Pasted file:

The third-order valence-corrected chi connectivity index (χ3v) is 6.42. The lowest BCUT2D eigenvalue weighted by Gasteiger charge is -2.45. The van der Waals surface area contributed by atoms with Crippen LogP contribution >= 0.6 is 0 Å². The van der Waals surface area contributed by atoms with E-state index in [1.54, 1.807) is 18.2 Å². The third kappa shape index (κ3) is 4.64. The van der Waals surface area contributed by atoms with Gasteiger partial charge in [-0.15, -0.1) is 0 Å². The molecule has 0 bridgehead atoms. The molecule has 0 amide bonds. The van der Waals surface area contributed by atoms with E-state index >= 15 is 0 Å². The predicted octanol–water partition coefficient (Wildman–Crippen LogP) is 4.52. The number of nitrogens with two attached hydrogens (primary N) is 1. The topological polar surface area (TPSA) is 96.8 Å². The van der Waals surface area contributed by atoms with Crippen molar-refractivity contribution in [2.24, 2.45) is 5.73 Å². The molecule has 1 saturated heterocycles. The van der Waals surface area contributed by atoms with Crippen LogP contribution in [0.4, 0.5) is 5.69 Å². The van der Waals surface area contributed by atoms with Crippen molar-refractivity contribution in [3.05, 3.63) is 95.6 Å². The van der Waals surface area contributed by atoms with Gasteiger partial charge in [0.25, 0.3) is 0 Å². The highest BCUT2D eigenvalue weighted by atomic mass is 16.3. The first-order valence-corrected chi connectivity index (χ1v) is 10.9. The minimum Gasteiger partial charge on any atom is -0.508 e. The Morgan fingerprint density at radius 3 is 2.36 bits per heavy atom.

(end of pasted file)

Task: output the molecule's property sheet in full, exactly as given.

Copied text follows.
The third-order valence-corrected chi connectivity index (χ3v) is 6.42. The lowest BCUT2D eigenvalue weighted by Gasteiger charge is -2.45. The van der Waals surface area contributed by atoms with Crippen LogP contribution >= 0.6 is 0 Å². The van der Waals surface area contributed by atoms with E-state index in [1.54, 1.807) is 18.2 Å². The third kappa shape index (κ3) is 4.64. The van der Waals surface area contributed by atoms with Gasteiger partial charge in [-0.15, -0.1) is 0 Å². The molecule has 0 bridgehead atoms. The molecule has 0 amide bonds. The van der Waals surface area contributed by atoms with E-state index >= 15 is 0 Å². The predicted octanol–water partition coefficient (Wildman–Crippen LogP) is 4.52. The number of nitrogens with two attached hydrogens (primary N) is 1. The topological polar surface area (TPSA) is 96.8 Å². The van der Waals surface area contributed by atoms with Crippen molar-refractivity contribution in [2.24, 2.45) is 5.73 Å². The molecule has 1 saturated heterocycles. The van der Waals surface area contributed by atoms with Crippen LogP contribution in [0.4, 0.5) is 5.69 Å². The van der Waals surface area contributed by atoms with Crippen molar-refractivity contribution in [3.05, 3.63) is 95.6 Å². The van der Waals surface area contributed by atoms with Gasteiger partial charge in [0.25, 0.3) is 0 Å². The highest BCUT2D eigenvalue weighted by atomic mass is 16.3. The first-order valence-corrected chi connectivity index (χ1v) is 10.9. The minimum Gasteiger partial charge on any atom is -0.508 e. The Morgan fingerprint density at radius 3 is 2.36 bits per heavy atom.